Palantir, the secretive big-data startup which sells technology to corporations, governments, law enforcement and spy agencies, filed confidential paperwork to go public. With a $20 billion valuation as a private company, should its IPO be successful, this could be the biggest Silicon Valley IPO in years. The paperwork revealing who its biggest share owners are is not yet public.
But here are the founders, longest-term executives and board members who stand to gain handsomely should the company please public-market investors.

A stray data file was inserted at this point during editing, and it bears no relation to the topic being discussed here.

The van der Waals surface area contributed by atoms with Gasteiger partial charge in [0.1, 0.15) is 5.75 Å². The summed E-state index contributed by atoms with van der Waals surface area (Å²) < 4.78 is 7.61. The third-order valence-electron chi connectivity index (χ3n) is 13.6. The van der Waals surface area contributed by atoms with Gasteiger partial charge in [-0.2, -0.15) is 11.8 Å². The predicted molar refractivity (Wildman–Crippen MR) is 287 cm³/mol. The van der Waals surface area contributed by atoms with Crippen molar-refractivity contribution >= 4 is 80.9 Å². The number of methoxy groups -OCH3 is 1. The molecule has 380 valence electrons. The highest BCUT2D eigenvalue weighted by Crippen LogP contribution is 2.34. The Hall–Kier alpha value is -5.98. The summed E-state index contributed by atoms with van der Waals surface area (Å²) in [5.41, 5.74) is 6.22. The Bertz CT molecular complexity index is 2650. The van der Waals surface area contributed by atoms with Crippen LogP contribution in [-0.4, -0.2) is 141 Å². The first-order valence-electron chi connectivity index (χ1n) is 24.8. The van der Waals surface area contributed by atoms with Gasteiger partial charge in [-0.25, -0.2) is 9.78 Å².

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Palantir announced late Monday night that it has filed confidential paperwork to the SEC to go public. Such paperwork doesn't guarantee an IPO will happen, but it is the first step, allowing the SEC to review the paperwork and the company to test interest among a small number of investors before opening up its books to the public. Meanwhile, Palantir is also attempting to raise an additional almost $1 billion from private investors, it said in an SEC filing last week. It reached half that goal this month when Sompo Japan Nipponkoa Holdings, a Japanese insurance holdings company, invested, according to estimates from Pitchbook. Palantir's IPO is interesting in Silicon Valley for a lot of reasons. The company, founded in 2004, is notoriously secretive. It's claim to fame is big data projects for corporations and governments, including spy agencies. It has long resisted an IPO — and the kind of public scrutiny that comes with it. Because the paperwork is still confidential, and the company doesn't have a public web page where it shares information about its leadership, we don't know who the company lists as its named executives or its biggest shareholders. (Palantir declined to comment for this story). But through the estimates and disclosures on Pitchbook and Crunchbase, here are the people most likely to win big should the IPO be a success.SEE ALSO: How to get a $100,000-plus career in cloud computing without a college degree, from a guy who did it and now coaches others Peter Thiel, founder